…without sitting down to write a book.
(And why that’s helpful.)
When I sat down to write my first book, I actually thought I was writing a small ebook.
After a while though, I realised that the material was splitting itself up into natural sections, falling into themes. I ended up with 8 sections. Great, I thought, this means I’ve got 8 separate ebooks.
But the sections had a habit of wanting to refer to each other, or support each other’s ideas. They wanted to be separate sections but work together, part of a bigger whole.
A package deal.
So I bundled my 8 ebooks back into one document. Then I wrote an introduction which highlighted how they all worked together.
The result? A pretty substantial ebook.
After a few rounds of editing and tinkering and fleshing out of ideas, then adding helpful references and a few relevant quotes, my ebook project had taken on a new life and a new identity.
I’d accidentally written over 300 pages of what could only be described as ….a book.
• • •
My second book also began life as something other than a book.
I thought I was just writing blog posts. Actually, I was writing blog posts – and they did live solely on my blog for a couple of years.
But these were more like articles than ephemeral updates and they weren’t date specific, they were relevant at any time of year.
I thought my readers might find it helpful to access all my articles in one place, in sequence order (unlike the back-to-front blog format).
So I compiled them into an ebook, which people seemed to like.
From there, given my adventures in self-publishing with my first book, (see here for more on those) it was only a hop, skip, jump to setting the copy, designing a cover and uploading the file to my distributor.
Before I knew it, it was available on Amazon and I had accidentally written another book.
• • •
So – why is this helpful?
Well, writing a book is a popular goal.
Many people claim that they have a book in them and I dare say Write My Book features on many a bucket list or goal planner.
But, in reality, most people will never #writethatbook.
They may like the idea – but the reality of bottom-on-writing-chair for hundreds of hours is not quite as appealing as the dream.
For many, the prospect of writing a book is too daunting.
Where to start?
How to maintain enough momentum to write a whole book?
And that’s even before those ‘helpful’ inner voices pipe up with comments such as; You write a book? What makes you think anyone would want to read it?
All this is resistance, which stems from the programming that shapes our subconscious mind.
But as helpful and brilliant as our subconscious can be, it can be tricked.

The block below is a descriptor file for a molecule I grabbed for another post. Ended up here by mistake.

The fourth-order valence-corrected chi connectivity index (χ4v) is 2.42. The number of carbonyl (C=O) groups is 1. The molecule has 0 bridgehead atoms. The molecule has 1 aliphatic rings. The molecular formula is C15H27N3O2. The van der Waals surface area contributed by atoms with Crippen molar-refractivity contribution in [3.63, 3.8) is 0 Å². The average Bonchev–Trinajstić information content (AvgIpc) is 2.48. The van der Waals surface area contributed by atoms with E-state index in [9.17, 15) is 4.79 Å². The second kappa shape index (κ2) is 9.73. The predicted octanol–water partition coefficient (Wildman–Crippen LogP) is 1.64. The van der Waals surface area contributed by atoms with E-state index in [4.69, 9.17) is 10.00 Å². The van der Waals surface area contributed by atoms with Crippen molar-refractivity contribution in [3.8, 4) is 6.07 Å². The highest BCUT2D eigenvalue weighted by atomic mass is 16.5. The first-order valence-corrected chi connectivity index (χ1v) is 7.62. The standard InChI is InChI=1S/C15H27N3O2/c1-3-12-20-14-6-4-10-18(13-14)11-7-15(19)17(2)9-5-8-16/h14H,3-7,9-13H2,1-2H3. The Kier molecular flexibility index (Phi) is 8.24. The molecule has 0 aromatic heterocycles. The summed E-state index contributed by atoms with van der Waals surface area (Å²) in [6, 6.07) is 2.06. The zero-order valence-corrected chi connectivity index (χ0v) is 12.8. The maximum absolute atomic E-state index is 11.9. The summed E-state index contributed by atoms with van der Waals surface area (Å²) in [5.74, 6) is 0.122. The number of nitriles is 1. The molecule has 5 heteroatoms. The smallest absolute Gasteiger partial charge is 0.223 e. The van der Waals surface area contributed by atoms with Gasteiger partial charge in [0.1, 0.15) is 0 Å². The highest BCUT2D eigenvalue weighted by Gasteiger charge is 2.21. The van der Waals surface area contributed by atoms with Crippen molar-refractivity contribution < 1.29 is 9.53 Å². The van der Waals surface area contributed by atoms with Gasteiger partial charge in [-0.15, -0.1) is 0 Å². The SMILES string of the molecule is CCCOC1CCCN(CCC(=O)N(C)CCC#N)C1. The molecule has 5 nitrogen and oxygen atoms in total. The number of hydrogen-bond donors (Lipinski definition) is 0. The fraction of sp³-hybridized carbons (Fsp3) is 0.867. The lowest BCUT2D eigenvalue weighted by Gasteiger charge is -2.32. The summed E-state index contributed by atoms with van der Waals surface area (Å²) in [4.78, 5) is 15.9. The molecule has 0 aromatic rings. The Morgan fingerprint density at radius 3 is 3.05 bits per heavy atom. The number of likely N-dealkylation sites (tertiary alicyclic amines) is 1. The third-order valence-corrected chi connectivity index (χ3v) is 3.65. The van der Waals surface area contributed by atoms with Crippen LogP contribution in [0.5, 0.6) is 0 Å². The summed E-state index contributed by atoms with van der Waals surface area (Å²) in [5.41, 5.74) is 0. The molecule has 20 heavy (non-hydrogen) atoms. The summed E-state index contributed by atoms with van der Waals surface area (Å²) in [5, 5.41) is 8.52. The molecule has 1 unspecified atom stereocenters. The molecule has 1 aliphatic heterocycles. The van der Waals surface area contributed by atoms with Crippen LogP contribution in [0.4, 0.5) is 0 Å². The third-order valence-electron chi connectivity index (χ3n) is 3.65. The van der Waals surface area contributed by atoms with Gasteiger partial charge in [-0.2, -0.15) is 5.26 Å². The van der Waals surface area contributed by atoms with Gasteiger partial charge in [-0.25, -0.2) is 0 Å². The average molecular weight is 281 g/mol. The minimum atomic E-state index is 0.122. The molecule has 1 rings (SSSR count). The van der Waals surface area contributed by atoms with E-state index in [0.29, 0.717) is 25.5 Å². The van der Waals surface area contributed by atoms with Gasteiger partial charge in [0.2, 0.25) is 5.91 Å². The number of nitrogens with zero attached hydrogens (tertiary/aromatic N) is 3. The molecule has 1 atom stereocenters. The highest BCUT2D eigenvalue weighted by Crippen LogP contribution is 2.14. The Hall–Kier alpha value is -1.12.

What if you could saunter right past the block labelled ‘Aaaaargh! Write a whole book?!’ by pretending, maybe even believing, that you are writing something else…?
A book? No, this is just a blog post… Or two… Or four…
Writing a book? No, just a quick short story idea I had that I wanted to set down. It may expand, who knows, I’ll just see where it takes me.
Writing a whole book? Who me? Nah, I’m just sketching out character ideas / jotting down a bit of dialogue / making a few notes about themes I’m interested in.
As long as you aren’t declaring the specific intention to Write My Book, our old friend Resistance will probably leave you to it.
Your efforts may or may not turn into a book. They may be perfectly formed as a blog post or ebook or short story. (But if this is the worst that happens – you’ve still created something.)
Or you may discover that your idea was a dead-end after all. (But isn’t knowing this more satisfying than always wondering… or berating yourself for never writing that damn book?)
But maybe…when you have quieted that dubious duo; Self Doubt and Inner Critic…just maybe you’ll produce something, something that could take on a wonderful life of its own.
The life of a book.
It might even join the ranks of many other bestselling titles that began life as something other than a book….
– Acres of Diamonds began life as a keynote speech.
– The Artist’s Way started off as a pamphlet for Julia Cameron to hand out at her writing classes.
– The Fire Starter Sessions grew from the questions Danielle LaPorte used in her business strategy consultations.
– Shirley Conran’s breakthrough novel Lace, evolved from her research for a sex-guide for schoolgirls.
So, if you are one of the thousands (millions?) of people that have been saying for years that they’d like to write a book (but still haven’t), maybe it’s worth trying to not write a book?
Have you written – or could quite easily write – any of the following…?
Ways to accidentally write a book:
• Short stories
• An article, or series of articles
• An ebook or ebook series
• A themed collection of quotes
• A mindmap of ideas/themes
• A dissertation or thesis
• A lecture or speech
• A pamphlet of tips
This is a classic birthplace of ideas, characters, or stories. It can provide interesting starting points, or if your life is very dramatic, actual content. (You could always protect the innocent with an alias. Or pretend it’s a work of fiction.)
• • •
So, if Write That Book is on your To Do list, give some thought to the list above.
What could you easily begin?
What have you already spent time working on? Perhaps you’ve already written your book (or at least begun it) without even noticing!
I hope you find this helpful in your book-writing adventures – let me know if you think ‘not writing a book’ could be the answer for you.
Next post: How to write a book…. without worrying about getting published. (And why that’s helpful.)
Want the whole series
of soul-soothing writing tips?
• • •
Sign up for the Writers Corner email series.